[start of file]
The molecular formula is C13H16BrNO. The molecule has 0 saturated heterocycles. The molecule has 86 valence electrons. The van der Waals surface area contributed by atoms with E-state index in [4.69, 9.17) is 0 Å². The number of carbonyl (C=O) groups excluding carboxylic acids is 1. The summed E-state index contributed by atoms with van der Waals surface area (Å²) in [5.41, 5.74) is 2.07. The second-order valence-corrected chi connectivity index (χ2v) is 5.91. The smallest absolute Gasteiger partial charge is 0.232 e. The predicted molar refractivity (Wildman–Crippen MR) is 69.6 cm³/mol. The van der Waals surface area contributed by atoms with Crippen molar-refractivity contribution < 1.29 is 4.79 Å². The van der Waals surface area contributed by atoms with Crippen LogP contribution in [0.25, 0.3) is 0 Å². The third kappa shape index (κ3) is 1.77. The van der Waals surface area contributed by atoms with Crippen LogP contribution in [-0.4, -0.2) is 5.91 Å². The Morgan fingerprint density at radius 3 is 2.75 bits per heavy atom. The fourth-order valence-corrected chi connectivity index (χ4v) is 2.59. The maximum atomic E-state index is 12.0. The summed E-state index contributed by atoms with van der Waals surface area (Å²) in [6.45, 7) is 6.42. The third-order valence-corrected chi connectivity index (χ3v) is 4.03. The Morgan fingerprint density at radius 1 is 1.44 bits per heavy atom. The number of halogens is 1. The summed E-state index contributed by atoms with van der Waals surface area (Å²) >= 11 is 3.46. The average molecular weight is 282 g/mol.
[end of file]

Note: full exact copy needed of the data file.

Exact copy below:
The molecular formula is C13H16BrNO. The molecule has 0 saturated heterocycles. The molecule has 86 valence electrons. The van der Waals surface area contributed by atoms with E-state index in [4.69, 9.17) is 0 Å². The number of carbonyl (C=O) groups excluding carboxylic acids is 1. The summed E-state index contributed by atoms with van der Waals surface area (Å²) in [5.41, 5.74) is 2.07. The second-order valence-corrected chi connectivity index (χ2v) is 5.91. The smallest absolute Gasteiger partial charge is 0.232 e. The predicted molar refractivity (Wildman–Crippen MR) is 69.6 cm³/mol. The van der Waals surface area contributed by atoms with Crippen molar-refractivity contribution < 1.29 is 4.79 Å². The van der Waals surface area contributed by atoms with Crippen LogP contribution in [0.25, 0.3) is 0 Å². The third kappa shape index (κ3) is 1.77. The van der Waals surface area contributed by atoms with Crippen LogP contribution in [-0.4, -0.2) is 5.91 Å². The Morgan fingerprint density at radius 3 is 2.75 bits per heavy atom. The fourth-order valence-corrected chi connectivity index (χ4v) is 2.59. The maximum atomic E-state index is 12.0. The summed E-state index contributed by atoms with van der Waals surface area (Å²) in [6.45, 7) is 6.42. The third-order valence-corrected chi connectivity index (χ3v) is 4.03. The Morgan fingerprint density at radius 1 is 1.44 bits per heavy atom. The number of halogens is 1. The summed E-state index contributed by atoms with van der Waals surface area (Å²) >= 11 is 3.46. The average molecular weight is 282 g/mol.